Foreign owned bars and restaurants


Apr 13, 2007
It always wonders me that there are very few foreign owned bars or restaurants. It seems to me you should be able to get some money.
In most other cities with many foreigners I always see many foreigners setting up a business but I hardly see this in BA
Eventhough the night-life since 2005 is a lot worse there is still some night-life left. Even on a sunday, monday or tuesday I would guess there are a couple of thousand people going out in BA. Nightlife usally starts wednesday and runs untill saturday
If you have a good bar/restaurant you should be able to charge in dollars but most of your cost are in pesos.
The only potiental risks I see are, killing inflation rates, corruption, potential extorsions by criminals and ever raising rents. But most of them can be reduced by good business plan
Has somebody here some experience with running or starting a bar/restaurant?
P.S. I would think there are very few foreign owned hotels, hostels or B and B´s but I can´t really judge that.
There is a successful cafe called Josefina located at the corner of Guido/Talcahuano and Juncal in Recoleta that is owned by a German. Several young Americans are running a fast food place on Lavalle that has had a lot of international press.
And two guys who visited our dinners have opened a new indian restaurant recently:
I would think Alamo is also foreign-owned but it seems very little for a city with so much foreigners living there.
In Las Canitas there is also a Dutch bar, named Van Koning, but that bar was founded a long time ago. So I would not really consider it foreign
The Shamrock is owned by am irish family- that came to Argentina over 10/15 years ago.
There was a Tea house called "The English rose" in Belgrano owned by an english woman but it closed down afetr a year or so.... There is a juice bar called "Pura vida" that is owned by an american... There are probably others, but sometimes one doesn´t know who the place is owned by...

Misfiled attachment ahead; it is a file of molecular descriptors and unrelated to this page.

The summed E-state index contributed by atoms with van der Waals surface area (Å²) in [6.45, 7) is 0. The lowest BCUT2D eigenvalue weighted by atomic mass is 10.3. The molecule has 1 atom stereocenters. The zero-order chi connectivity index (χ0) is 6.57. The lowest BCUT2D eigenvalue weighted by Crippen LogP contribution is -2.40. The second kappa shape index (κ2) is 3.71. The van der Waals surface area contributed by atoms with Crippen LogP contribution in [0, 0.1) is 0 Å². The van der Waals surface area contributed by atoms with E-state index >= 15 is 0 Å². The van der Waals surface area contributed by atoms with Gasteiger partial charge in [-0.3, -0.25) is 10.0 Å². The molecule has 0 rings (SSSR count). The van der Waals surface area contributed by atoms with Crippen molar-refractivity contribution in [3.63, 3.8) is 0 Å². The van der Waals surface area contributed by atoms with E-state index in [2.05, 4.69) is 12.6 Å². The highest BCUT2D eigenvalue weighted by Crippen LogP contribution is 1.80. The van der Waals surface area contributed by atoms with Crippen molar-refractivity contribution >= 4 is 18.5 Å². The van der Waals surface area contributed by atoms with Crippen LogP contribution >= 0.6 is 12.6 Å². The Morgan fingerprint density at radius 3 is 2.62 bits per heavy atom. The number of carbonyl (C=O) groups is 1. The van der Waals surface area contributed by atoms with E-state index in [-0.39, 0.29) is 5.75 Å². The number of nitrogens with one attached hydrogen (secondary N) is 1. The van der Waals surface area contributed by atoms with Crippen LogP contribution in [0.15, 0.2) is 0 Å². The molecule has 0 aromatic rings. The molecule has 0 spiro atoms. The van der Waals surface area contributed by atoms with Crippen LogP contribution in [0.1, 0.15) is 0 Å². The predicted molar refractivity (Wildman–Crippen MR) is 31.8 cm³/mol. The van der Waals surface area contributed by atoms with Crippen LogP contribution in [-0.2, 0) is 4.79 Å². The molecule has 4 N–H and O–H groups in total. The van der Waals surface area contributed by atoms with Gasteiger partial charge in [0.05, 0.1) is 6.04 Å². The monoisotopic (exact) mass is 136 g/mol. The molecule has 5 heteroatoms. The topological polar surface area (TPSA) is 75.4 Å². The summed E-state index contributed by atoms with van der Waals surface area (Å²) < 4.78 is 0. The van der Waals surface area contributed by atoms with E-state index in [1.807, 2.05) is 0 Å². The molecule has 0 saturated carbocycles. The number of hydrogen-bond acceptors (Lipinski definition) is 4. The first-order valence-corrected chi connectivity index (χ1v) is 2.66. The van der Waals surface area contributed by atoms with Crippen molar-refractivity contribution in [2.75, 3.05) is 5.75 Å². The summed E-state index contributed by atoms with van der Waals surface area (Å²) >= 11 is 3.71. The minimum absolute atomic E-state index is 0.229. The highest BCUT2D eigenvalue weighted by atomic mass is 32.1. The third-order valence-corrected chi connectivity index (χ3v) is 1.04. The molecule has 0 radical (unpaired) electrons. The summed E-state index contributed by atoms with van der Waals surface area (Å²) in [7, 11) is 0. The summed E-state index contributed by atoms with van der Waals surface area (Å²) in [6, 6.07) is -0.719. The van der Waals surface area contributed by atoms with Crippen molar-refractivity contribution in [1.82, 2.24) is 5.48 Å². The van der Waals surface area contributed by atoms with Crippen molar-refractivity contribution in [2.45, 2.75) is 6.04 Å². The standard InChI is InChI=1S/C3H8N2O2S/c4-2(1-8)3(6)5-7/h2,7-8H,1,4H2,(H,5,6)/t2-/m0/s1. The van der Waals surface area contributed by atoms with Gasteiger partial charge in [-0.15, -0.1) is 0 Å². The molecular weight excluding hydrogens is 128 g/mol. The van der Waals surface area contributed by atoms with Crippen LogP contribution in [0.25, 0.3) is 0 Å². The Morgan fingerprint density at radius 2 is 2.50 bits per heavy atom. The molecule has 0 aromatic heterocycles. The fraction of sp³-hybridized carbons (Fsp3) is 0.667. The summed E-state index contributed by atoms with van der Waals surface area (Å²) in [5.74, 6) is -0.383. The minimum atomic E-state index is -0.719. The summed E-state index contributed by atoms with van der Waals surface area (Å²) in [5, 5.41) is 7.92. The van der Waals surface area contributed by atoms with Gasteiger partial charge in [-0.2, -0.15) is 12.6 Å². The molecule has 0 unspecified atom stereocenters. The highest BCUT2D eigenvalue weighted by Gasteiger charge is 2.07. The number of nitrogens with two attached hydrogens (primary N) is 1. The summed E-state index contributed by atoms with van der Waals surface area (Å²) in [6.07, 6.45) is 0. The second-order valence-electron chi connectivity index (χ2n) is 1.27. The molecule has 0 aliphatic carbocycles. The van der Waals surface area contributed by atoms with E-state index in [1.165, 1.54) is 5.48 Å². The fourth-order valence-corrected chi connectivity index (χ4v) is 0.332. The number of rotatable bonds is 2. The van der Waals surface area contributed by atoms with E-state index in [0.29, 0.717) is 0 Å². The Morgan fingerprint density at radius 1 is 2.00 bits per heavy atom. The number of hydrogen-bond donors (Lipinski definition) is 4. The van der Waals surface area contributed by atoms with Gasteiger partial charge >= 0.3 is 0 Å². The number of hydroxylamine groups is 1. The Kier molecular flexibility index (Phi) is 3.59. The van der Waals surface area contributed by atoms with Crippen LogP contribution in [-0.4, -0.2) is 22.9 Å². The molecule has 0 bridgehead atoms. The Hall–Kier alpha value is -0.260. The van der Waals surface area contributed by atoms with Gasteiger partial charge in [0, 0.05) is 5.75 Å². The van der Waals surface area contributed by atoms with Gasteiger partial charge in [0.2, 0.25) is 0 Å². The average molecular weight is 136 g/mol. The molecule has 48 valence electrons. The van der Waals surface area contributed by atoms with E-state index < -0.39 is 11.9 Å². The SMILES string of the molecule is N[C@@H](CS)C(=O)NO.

It is quite a recent phenomenon, that expats are coming to live by themselves (not sent here by companies or governments) and set up business here... it has been happening more often only the last couple of years, after the devaluation and the recovery after the crisis....
so I guess the phenomenon is still quite new, but expats are staring their own businesses here.... There´s a cookie manufacturing guy who´s doing quite well, a lot of expats are in real-estate, also some run bed &breakfast´s, boutique hotels, hostels, other offer computer/programming or service business catering to foriegn clients....
But setting up a bar or restaurant osunds like a good idea, one would think market research would be the key to selecting the right kind of bar, in the right barrio and attract the right crowd so as to make a good business....
I think it´s also quite new for foreigners to go to developing or less developed countries for a sabatical or a change of scenery. In my mind it really took off for 5 to 10 years ago, before it was rare.
I know many places where foreigners live and I notice that there are more bars and restaurants owned by foreigners. In BA it seems to me it´s a lot less.
There are foreigners who are setting up other type of businesses like real-estate agencies, call centres, software businesses or language schools but I doubt they will stay. I can´t see most of them staying for the next 3 to 5 years. I think they basically live off the bubble and leave as soon as things go tough.
I know an American who set up an language school and he did everything by the book and he left after 18 months or so because he didn´t want or could not pay to renew his permit. It seems to me this will happen a lot.
P.S. I am talking offcourse of people who run a business, I could be a silent partner from a bar, living somewhere else and without anybody finding out I own that bar. But I talk about ex-pats who open a business in BA
Dan Perlan, a US Citizen owns Casa Saltshaker, a very successful and intersting "closed door restaurant".